Q: After the last party I gave, I decided not to give any more parties for such an ungrateful lot of people. Besides, in a fit of pique, I struck off the names of all the people who couldn't be bothered to tell me whether they would be attending. That didn't leave enough people for much more than a game of bridge.

Should I ever again find myself in a position to have to send out invitations, I intend to state clearly at the bottom of the invitation: "If I have not received a reply from you by (whatever date I need a head count), I shall assume you will not be joining us."

That puts the problem with the guest, where it belongs. If the guest chooses to treat the invitation as an unwelcome intrusion into his busy life, it is not the host's problem. If the guest really would like to attend, but is prevented by some other obligation, he can still reply with his regrets.

Since I've sworn off giving parties, I have no way to test this idea. Perhaps you could pass it on to those who are still trying, and let me know whether it works.

A: Miss Manners has the sad feeling that -- your experience being not uncommon -- it will be harder and harder to find people willing to entertain the ingrates.

Unless guests learn to behave themselves, we shall continue to see the decline of private, just-for-fun social life, and its replacement by the quasi-ethical, self-seeking sort of impersonal entertainment for which some business gets stuck with the bill.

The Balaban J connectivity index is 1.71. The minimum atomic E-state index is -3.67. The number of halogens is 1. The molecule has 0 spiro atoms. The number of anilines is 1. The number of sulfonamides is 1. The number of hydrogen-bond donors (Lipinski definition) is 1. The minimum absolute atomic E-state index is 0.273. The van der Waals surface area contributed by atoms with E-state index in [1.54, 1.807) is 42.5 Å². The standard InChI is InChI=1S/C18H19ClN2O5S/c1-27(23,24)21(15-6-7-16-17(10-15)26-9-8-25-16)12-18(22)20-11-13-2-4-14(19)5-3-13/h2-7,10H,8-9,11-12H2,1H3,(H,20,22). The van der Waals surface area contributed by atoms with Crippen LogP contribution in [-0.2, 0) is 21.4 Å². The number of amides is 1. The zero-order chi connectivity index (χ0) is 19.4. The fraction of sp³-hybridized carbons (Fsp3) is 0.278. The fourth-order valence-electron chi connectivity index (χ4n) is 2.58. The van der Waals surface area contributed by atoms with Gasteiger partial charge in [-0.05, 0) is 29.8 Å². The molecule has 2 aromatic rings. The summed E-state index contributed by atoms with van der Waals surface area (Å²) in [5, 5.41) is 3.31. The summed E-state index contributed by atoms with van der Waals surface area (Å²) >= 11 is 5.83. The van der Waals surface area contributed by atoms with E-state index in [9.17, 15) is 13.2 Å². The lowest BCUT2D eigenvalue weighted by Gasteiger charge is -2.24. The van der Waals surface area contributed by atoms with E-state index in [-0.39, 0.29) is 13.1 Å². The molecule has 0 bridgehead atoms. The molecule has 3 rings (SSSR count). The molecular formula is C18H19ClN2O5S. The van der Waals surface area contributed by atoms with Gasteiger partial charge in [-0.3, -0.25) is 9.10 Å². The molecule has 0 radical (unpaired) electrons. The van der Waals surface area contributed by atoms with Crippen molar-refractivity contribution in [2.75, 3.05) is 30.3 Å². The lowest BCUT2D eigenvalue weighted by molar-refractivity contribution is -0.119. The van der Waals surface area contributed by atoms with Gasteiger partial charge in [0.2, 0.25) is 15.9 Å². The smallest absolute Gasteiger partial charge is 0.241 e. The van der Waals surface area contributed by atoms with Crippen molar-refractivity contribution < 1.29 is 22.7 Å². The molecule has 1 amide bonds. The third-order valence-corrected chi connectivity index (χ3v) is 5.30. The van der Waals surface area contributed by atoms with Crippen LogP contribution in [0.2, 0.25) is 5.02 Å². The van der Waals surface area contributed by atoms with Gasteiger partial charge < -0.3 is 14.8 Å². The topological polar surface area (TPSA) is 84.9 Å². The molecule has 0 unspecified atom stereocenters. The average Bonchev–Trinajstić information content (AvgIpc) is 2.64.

Your solution is only a stopgap measure. By including that disclaimer, you only confirm that the minimal courtesy of replying to an invitation is no longer expected. And what would you do if a friend who had not replied nevertheless showed up on the doorstep? Send him away?

Miss Manners prefers the tactic, pathetic as it is, of explaining why one needs an answer, as if the guests were children who had never been exposed to basic manners. "Please let me know if you will be able to attend -- I would love to see you, but I really must plan if I am to entertain you properly."

Q: When my husband was alive, he handled everything, so I never thought about tiny details, such as how to tip at restaurants.

It seems each restaurant is different. Fast-food places are no problem. But in some restaurants, a little tray is brought for our money; we take the tray with our bill and money to the counter. Do we leave the tip behind on the table?

In others, they bring us the tray and we put our money on it; then they return with our change. If the tray is left, do we leave our tips on it?

Sometimes, when we are paying with a credit card, the receipt is left on the table or tray. Are we always expected to tear out our copy and leave theirs?

It is embarrassing to take our bill up to the counter and have them tell us the waiter will handle it from our table. How does one know?

A: Now, now. Ladies can manage this just as easily as gentlemen, whose memories we want to treasure for larger contributions to happiness than this.

You pay bills at the table unless told otherwise. Sometimes there are instructions on the bill to pay as you leave, or you could watch what others do, but you should not be embarrassed if the waiter informs you of this practice.

In any case, the trays and tips (unless they are included on the credit slip) are left on the table. In fact, the tips are left in the trays. If you pay at the counter, you take only the bill with you, and leave the tip behind. If the waiter does not give you your copy of the credit slip and, in these sad times, your carbons, you may either ask for them or take them yourself.

Feeling incorrect? Address your etiquette questions (in black or blue-black ink on white writing paper) to Miss Manners, in care of this newspaper.